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Teen who survived gunshot to the head gets new robotic device for paralyzed arm

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Deserae Turner, left, talks about a new robotic arm she now has during an interview Monday, March 15, 2021. Turner got the arm to help her recovery from injuries from a bullet wound to the head she sustained in February 2017.

Mike Anderson, Deseret News

AMALGA, Cache County — Deserae Turner, a Cache Valley teenager who survived a bullet wound to the head in February 2017, is now getting used to a robotic arm to help her recovery.

This is a pretty exciting time for Turner and her family, and it comes just as she is starting a new job as a hostess at a Logan restaurant.

Turner was shot by two classmates who lured her into a canal. She’s gone through more than a dozen medical procedures since then. She lost vision in her left eye and continues to go through physical therapy. Her left arm is paralyzed.

With winter showing signs of ending in rural Amalga, Turner entered into a sort of springtime for her own life.

“I’m like, ‘I’m an adult, guys,” she said. “Look at me! I’m doing so good!’”

She is almost 19 years old and is brimming with excitement and gaining more independence.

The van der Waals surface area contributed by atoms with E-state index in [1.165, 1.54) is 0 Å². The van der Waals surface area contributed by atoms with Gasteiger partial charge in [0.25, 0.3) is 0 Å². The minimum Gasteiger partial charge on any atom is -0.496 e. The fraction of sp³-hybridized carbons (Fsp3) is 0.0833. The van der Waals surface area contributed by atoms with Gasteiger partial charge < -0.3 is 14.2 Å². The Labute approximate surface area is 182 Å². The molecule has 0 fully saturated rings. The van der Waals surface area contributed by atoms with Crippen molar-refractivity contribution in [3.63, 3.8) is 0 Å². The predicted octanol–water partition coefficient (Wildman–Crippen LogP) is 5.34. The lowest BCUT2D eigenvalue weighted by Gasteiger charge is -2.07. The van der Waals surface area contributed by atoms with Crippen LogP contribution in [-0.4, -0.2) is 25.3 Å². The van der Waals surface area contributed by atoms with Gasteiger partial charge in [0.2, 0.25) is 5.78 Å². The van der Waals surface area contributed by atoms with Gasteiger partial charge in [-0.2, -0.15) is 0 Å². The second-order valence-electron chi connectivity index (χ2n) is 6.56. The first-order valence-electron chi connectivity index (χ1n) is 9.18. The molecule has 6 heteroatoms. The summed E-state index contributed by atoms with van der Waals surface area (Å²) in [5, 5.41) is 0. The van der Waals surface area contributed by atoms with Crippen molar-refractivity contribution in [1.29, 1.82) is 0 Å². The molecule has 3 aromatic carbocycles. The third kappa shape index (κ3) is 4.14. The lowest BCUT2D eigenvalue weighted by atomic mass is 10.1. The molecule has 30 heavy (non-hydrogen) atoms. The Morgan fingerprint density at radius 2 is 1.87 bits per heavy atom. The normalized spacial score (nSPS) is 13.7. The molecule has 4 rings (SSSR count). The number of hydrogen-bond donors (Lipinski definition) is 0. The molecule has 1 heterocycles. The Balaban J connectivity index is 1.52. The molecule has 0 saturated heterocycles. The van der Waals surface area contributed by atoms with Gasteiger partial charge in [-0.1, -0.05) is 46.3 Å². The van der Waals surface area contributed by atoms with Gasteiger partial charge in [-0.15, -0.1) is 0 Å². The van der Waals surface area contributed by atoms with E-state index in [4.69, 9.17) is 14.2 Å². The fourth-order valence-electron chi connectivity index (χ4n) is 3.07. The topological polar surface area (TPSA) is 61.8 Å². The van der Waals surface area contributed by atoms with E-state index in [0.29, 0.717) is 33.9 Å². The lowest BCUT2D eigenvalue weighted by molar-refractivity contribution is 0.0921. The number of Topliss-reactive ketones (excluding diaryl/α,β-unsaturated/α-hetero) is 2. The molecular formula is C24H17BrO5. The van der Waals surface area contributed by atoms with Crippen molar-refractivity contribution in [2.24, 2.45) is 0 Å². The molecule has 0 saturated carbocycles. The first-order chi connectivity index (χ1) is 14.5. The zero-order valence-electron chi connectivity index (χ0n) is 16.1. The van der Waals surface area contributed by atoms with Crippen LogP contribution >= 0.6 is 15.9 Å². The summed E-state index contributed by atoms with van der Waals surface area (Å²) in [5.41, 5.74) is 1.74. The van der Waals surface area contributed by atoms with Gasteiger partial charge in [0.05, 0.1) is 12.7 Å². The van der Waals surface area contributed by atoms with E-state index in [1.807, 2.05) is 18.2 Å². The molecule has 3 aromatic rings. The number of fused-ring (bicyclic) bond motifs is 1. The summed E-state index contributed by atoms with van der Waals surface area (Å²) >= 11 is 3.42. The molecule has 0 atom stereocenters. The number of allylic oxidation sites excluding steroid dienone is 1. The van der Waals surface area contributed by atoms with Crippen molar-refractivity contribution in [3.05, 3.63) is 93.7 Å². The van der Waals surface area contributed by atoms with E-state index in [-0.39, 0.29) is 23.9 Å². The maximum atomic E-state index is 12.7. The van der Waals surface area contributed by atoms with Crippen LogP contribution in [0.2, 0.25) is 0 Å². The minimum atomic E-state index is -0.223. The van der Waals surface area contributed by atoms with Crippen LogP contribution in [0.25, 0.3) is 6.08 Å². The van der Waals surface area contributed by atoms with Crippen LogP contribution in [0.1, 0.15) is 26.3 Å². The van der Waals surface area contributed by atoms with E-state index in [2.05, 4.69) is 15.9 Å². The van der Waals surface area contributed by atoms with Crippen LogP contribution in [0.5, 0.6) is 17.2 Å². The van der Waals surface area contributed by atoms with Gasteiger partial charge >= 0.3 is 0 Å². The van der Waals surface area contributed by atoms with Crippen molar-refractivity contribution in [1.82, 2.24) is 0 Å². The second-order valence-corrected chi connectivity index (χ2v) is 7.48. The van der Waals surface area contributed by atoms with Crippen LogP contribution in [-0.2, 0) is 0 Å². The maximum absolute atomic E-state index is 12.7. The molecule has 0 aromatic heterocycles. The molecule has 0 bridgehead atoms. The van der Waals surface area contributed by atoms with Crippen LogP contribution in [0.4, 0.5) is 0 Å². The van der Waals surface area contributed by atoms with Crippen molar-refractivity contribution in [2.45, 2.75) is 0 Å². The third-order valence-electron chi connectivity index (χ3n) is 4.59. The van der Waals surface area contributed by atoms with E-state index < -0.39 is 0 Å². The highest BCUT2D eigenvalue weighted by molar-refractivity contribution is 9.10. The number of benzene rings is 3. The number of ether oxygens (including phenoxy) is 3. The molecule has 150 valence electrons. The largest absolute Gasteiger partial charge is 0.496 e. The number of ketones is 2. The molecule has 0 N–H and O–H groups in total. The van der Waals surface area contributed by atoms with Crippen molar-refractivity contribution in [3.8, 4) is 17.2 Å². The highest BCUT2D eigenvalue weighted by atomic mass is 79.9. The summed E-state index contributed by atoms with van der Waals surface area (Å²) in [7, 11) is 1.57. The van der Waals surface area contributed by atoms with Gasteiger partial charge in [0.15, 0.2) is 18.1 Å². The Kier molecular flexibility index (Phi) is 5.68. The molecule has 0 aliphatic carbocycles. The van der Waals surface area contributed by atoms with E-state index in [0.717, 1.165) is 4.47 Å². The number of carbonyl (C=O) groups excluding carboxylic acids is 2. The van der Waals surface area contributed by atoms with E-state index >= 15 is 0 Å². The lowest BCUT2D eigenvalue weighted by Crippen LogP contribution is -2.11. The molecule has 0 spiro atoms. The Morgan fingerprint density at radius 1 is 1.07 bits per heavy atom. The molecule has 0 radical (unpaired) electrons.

“My arm, it still has the same movement. It’s still weak,” she explained.

The limb has had very little movement but that will soon change as Turner learns how to use what she called her “expensive new toy.”

“God gave me this personality of don’t quit, never give up. And I can really thank him for giving me what I needed to accomplish these challenges,” she said.

She’s grateful, not only to God but to so many strangers who donated to help this cause. The family still paid a decent chunk of the total cost, but they could not have done this without the community.

“I wish I could give everybody a big hug,” Turner said. She is working on another way to thank them all.

“My amazing neighbors came and planted me some plants right when the day I came home and I loved them,” she said.

She and her family are planting hundreds of flowers.

“All along that fence is irises,” she described excitedly. “Plants are amazing, they can survive through a hailstorm.”

She’s gained an unexpected appreciation for them. They are resilient, just like Turner. She would like couples to drop by, maybe on a date, and walk away with some flowers of their own.

She said “it makes me happy. I hope it makes them happy.”

Turner took one other step toward adulthood. She just filed her papers to become a service missionary for The Church of Jesus Christ of Latter-day Saints.

She said she wants to serve in the Cache Valley.